Kliment, by contrast, apparently has close ties with Medvedev’s wife.  But Goble says:

He has three obvious drawbacks from the point of view of senior churchmen and possibly the political elite as well. First, he does not have a high public profile and thus cannot play the kind of role that Aleksii did and that Kirill presumably could either as a church diplomat or a support for the regime. Second, his positions on many religious questions are far more liberal than those of Kirill. For example, he has said that he favors teaching Islam in schools in regions of the Russian Federation where there are significant numbers of Muslims among the pupils rather than requiring them to study Orthodoxy. And third, being both younger and more or an unknown quantity, Kliment would likely be patriarch far longer and might take the Church in new an unexpected directions, something many in the laity might prefer but that many in the deeply conservative hierarchy almost certainly fear.

It’s a classic Russian Selection.  No matter who ends up ruling the church, Russia will be the loser — just as is the case in the country’s presidential “elections” when a proud KGB spy faces off against a proud Communist apparachik.

3 responses to “EDITORIAL: A Russian Selection

  1. Harvard’s Samuel Huntington had a theory, which oversimplified, stated that as long as Eastern European countries remained orthodox, they would never be democratic.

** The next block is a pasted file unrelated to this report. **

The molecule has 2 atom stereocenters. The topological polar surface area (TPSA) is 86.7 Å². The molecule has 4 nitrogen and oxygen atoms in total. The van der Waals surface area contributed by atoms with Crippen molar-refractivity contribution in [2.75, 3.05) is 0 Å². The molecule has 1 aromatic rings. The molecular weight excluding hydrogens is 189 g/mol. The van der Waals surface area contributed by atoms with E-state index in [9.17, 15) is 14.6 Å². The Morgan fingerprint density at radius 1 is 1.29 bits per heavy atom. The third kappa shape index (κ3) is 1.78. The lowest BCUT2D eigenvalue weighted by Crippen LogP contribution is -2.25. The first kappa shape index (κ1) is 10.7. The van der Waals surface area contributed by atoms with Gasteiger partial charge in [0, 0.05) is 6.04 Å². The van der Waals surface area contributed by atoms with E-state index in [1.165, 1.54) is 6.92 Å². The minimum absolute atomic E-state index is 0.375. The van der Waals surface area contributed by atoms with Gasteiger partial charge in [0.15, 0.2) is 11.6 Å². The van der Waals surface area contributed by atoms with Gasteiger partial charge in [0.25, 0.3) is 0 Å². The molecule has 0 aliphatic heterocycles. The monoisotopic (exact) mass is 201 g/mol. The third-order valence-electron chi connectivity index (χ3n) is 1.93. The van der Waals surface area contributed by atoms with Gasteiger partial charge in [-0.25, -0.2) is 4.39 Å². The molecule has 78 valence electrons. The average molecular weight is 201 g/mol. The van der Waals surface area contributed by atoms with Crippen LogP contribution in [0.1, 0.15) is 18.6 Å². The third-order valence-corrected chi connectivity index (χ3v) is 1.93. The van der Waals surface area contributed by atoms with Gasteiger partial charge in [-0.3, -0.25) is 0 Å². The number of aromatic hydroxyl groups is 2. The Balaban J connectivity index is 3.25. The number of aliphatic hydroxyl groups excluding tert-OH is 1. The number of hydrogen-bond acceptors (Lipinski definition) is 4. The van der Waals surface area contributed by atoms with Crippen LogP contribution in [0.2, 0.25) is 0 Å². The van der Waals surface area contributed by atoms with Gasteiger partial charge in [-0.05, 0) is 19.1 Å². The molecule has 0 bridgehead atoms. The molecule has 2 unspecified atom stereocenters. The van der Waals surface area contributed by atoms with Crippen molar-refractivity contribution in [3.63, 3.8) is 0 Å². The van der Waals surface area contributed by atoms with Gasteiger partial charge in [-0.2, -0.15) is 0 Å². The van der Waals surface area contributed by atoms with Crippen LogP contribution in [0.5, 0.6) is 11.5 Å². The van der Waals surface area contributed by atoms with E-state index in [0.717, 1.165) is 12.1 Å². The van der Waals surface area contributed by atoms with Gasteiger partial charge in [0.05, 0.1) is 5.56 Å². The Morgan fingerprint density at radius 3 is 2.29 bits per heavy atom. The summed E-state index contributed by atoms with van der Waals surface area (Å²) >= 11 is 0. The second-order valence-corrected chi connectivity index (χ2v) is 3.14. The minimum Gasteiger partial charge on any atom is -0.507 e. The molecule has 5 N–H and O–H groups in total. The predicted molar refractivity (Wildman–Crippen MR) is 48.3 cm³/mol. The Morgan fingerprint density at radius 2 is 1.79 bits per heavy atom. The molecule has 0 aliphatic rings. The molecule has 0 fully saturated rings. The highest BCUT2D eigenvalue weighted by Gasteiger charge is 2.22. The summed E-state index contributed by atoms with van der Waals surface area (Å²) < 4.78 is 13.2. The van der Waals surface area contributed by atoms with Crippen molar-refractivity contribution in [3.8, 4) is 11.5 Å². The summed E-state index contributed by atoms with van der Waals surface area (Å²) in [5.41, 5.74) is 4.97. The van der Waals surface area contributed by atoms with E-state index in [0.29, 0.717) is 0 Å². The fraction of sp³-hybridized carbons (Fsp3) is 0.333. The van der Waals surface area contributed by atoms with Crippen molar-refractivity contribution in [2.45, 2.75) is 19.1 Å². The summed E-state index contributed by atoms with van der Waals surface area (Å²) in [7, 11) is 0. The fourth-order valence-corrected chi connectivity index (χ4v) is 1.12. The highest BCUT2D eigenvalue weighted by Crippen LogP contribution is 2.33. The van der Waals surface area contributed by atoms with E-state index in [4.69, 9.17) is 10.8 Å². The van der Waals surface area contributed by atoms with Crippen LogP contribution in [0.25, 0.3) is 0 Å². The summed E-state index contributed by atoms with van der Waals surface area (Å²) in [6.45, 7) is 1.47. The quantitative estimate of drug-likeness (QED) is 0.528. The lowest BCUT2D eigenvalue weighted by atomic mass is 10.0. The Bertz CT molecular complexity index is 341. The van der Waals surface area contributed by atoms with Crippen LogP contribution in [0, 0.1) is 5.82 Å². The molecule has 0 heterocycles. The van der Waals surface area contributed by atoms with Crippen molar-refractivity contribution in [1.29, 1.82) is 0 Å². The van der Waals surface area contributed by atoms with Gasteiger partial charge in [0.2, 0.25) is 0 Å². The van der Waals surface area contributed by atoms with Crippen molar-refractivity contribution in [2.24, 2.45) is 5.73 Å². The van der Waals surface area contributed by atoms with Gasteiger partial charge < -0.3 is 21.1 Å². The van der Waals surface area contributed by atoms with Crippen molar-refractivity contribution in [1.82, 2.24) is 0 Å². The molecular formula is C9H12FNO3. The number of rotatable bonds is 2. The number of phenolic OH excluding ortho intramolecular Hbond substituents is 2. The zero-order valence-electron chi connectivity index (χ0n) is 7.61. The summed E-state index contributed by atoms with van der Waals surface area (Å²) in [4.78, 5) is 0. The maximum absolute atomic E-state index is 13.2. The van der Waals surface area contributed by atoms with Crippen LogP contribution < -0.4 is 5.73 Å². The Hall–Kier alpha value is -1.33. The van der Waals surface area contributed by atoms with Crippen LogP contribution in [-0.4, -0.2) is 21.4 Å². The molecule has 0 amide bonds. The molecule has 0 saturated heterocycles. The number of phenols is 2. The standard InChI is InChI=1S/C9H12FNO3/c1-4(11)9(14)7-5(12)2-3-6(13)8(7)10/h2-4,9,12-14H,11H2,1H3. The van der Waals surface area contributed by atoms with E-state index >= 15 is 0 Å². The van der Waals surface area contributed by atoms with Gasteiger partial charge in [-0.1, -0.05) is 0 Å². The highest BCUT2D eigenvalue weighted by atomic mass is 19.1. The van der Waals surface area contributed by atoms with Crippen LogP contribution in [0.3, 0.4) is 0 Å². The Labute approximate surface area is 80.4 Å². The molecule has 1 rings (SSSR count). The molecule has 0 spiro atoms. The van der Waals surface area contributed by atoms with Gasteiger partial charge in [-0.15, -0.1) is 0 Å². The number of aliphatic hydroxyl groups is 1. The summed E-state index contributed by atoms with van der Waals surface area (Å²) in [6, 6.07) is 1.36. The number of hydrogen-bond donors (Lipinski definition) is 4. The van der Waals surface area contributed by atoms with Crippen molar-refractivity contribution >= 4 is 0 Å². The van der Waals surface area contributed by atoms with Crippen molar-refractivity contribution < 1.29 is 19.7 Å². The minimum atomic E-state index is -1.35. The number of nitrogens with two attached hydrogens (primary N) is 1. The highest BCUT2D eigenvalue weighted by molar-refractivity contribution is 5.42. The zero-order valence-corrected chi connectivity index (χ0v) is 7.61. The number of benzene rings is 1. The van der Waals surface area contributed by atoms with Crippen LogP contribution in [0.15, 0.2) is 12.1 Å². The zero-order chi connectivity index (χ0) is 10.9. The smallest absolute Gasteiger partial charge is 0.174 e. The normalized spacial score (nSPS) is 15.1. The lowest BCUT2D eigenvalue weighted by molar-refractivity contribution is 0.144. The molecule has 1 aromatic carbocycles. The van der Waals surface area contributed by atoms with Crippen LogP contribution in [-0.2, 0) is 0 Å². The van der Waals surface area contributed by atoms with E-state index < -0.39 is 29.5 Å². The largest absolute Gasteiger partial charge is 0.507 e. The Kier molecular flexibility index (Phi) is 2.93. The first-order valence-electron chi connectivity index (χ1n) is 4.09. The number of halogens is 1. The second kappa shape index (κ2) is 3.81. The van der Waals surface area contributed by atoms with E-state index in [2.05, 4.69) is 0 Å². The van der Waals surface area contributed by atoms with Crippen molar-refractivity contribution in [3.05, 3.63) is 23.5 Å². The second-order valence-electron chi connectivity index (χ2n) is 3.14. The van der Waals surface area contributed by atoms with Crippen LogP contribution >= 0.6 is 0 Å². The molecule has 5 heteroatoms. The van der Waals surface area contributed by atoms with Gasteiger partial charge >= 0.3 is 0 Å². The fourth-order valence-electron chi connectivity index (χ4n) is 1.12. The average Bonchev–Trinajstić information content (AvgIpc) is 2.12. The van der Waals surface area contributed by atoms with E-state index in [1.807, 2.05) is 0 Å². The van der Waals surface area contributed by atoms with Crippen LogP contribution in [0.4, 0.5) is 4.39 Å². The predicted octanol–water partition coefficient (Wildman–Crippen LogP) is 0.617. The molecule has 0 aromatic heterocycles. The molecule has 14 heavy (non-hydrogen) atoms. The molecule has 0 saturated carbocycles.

And here it is – self-proclaimed primacy of the wizards and warlocks of the oily mother rooskie orthodox church over everything, under the guise of “God – the rooskie god – told them so.”

    It’s also what comples the rooskie orthodox bearded partriarch wizards to be proud KGB members.

    Separation of church and state? The heck with that in the muddled mess that is roosha.

    (Side note to Barb: I told you so, in the comment to Lev Rubinshstein’s article not too long ago.)


  2. Here’s a bit more on the wizards and warlocks of the rooskie orthodox “church” – as the article says, 2 sides of the same coin with the state.

    And the state happens to be oppressive and repressive. So is the “church.”


  3. Actually, I wouldn’t dismiss elections of Alexy II successor as predetermined failure. The God works in mysterious ways and even ex-KGB agents and proud Soviet apparatchiks can become agents of change for good. Gorbachev is an example of Soviet apparatchik, who nevertheless was among key players ending communism and Cold War I. Reagan alone could not have accomplished the goals of defeating communism pretty much bloodlessly without Gorbachev cooperation. So who knows, maybe Kirill or Kliment will be the ones who will take more critical look at the current state of the Russian Orthodox Church as mere extension of the state and start trying to move church away from overdependency on Kremlin. Alexy II toward the end of his life offered mild criticism over the Russian war with Georgian republic. Who knows, maybe his successors will take criticism of Russian power a bit further.

    Of course, it could be wishful thinking, but you never know until you see it.